Our new feature provides greater control over classes used exclusively in specific stages of your workflows. This results in a more streamlined and intuitive annotation experience for all users involved in creating your training data.
Previously, V7 would show all classes in your dataset to your annotators. Now, with stage-specific classes, you can add a class filter on annotation stages that filters the classes and tools which are available to the end-user annotator.
You can decide which classes should be editable or not for each individual stage of your workflow:
Stage-Specific Classes allow you to assign classes and annotators to individual stages of your workflow. This enhances customization and streamlines the annotation process.
By default, a stage will use Any classes, the same way is lets Anyone on your team can be the annotator. However, you can now choose which classes and annotators should be assigned to a specific stage using two separate tabs (Classes/Annotators) available in the panel on the right.
This new feature not only gives you more control for class management, but it also significantly simplifies the annotation experience for your labelers. Tools that are not relevant to a specific stage are hidden from the annotation panel.
Prior to this update, datasets could contain multiple local classes that were available to all workers. This could require complex annotation guidelines to navigate the data taxonomy for your project. Even with only a few local classes, mistakes could easily be made when using the wrong class or tool. Furthermore, some users and workers should not have editing rights for certain annotations.
Stage-specific classes improve collaboration and provide a clearer understanding of the annotation process for both workforce managers and labelers.
To add stage-specific classes, click on any Annotate stage in your workflow. If the classes are included in your dataset, you can highlight which ones should be available for a specific stage. You can also quickly modify or create classes by clicking the “Manage classes” button.
Here is a simple example of two annotation stages, each with two stage-specific classes:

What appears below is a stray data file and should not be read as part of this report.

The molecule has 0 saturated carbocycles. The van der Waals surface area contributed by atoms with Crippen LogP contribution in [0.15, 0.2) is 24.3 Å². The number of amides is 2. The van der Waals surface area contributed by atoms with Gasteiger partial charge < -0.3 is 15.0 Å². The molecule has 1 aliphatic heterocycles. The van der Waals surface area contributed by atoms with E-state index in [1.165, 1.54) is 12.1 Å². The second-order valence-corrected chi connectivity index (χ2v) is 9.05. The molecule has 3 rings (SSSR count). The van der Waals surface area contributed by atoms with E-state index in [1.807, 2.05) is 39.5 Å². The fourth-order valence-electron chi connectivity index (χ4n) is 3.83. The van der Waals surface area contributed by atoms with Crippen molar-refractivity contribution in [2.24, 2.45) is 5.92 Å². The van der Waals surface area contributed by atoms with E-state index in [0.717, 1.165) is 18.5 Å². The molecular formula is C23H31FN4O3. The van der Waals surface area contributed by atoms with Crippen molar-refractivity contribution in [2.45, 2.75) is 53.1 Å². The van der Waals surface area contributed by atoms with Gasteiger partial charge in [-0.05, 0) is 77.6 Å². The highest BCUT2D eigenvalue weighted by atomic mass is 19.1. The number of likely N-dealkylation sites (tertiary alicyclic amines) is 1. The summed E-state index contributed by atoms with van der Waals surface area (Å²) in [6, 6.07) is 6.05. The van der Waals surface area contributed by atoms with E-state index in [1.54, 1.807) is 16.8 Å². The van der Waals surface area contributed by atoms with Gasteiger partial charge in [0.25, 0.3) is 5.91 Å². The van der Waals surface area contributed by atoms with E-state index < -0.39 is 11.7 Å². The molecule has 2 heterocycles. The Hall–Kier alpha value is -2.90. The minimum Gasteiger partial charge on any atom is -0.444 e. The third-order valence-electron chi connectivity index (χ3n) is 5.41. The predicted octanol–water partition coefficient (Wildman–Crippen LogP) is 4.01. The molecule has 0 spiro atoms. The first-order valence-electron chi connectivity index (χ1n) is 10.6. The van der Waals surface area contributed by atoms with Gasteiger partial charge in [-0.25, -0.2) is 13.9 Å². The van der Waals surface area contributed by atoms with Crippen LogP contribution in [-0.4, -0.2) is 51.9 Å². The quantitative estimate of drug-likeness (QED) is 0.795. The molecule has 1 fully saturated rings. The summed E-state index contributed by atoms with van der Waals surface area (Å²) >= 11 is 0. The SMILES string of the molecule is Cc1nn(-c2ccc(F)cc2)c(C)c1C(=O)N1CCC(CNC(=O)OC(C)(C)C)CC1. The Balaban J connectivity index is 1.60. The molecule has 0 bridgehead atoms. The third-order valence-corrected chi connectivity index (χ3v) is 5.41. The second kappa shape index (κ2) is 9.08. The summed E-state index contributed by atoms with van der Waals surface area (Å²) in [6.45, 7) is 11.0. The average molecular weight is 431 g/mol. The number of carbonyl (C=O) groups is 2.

The workflow above includes two annotation stages. In the first stage, the lung area in a CT scan is annotated and potential lesions are marked with keypoints. In the second stage, which is performed by a different radiologist, the lesions are examined to determine whether they are tumors or cysts, and then outlined as polygons.
Let's take a closer look at the main labeling panel from Amy's perspective. First, she receives automatic instructions about the classes that are supposed to be annotated in her task.
These will be the only classes available to her.
Amy can only use tools for creating and editing keypoints and raster masks. Additionally, the Comment and Zoom tools are always available in the panel. Since the file is a DICOM image, the Window Level Tool is also visible.
Amy’s annotation panel:
After Amy sends the image to James, the panel becomes even simpler for him. He also receives a different set of instructions.
James's annotation panel:
Note that James is unable to edit raster classes created by Amy. Users can view past annotations, but cannot make any changes if a class is not assigned to their stage. Since James's stage uses only Cyst and Tumor polygons, he cannot modify Amy's annotations.
☝ Can other annotators see or edit stage-specific classes?
Stage-specific classes simplify annotation projects by breaking them down into smaller, more manageable stages with separate instructions for specific objects. They also make the data taxonomy more transparent and manageable. This, in turn, promotes effective communication and collaboration between members of your team.
Using stage-specific classes, each stage can become a unique environment with a different set of objects to annotate and tools to use. This allows your labelers to focus only on a specific part of the job. In many scenarios, this is an optimal approach to reduce the number of potential mistakes.
Labeling objects is much easier when the task is clear from the start and you can only use necessary tools and classes. This separation of tasks will prevent the teams from overwriting each other's work and can reduce the time needed for the project's completion.
With this approach, the learning curve for new annotators might also be decreased, as they will have a smaller number of classes to familiarize themselves with at each stage.
In complex annotation projects involving a wide variety of classes, stage-specific classes can simplify the process by segregating different classes into separate stages. For instance, in a satellite imagery project, one stage could involve annotating bodies of water, the second could involve annotating different types of vegetation, and the third could involve annotating human-made structures.
Here is another example from a dataset containing visual data related to logistics and warehousing:
A dedicated stage is used for annotating containers as well as special areas within images, such as the storage area or restricted safety zones. This stepwise progression allows for a clear focus on each type of object at each stage, reducing confusion and improving efficiency.
With Stage-Specific Classes, V7 provides an advanced annotation solution that enhances annotation efficiency, customization, and collaboration, ultimately improving the quality and speed of training data creation.
Read more: Stage-Specific Classes (Documentation)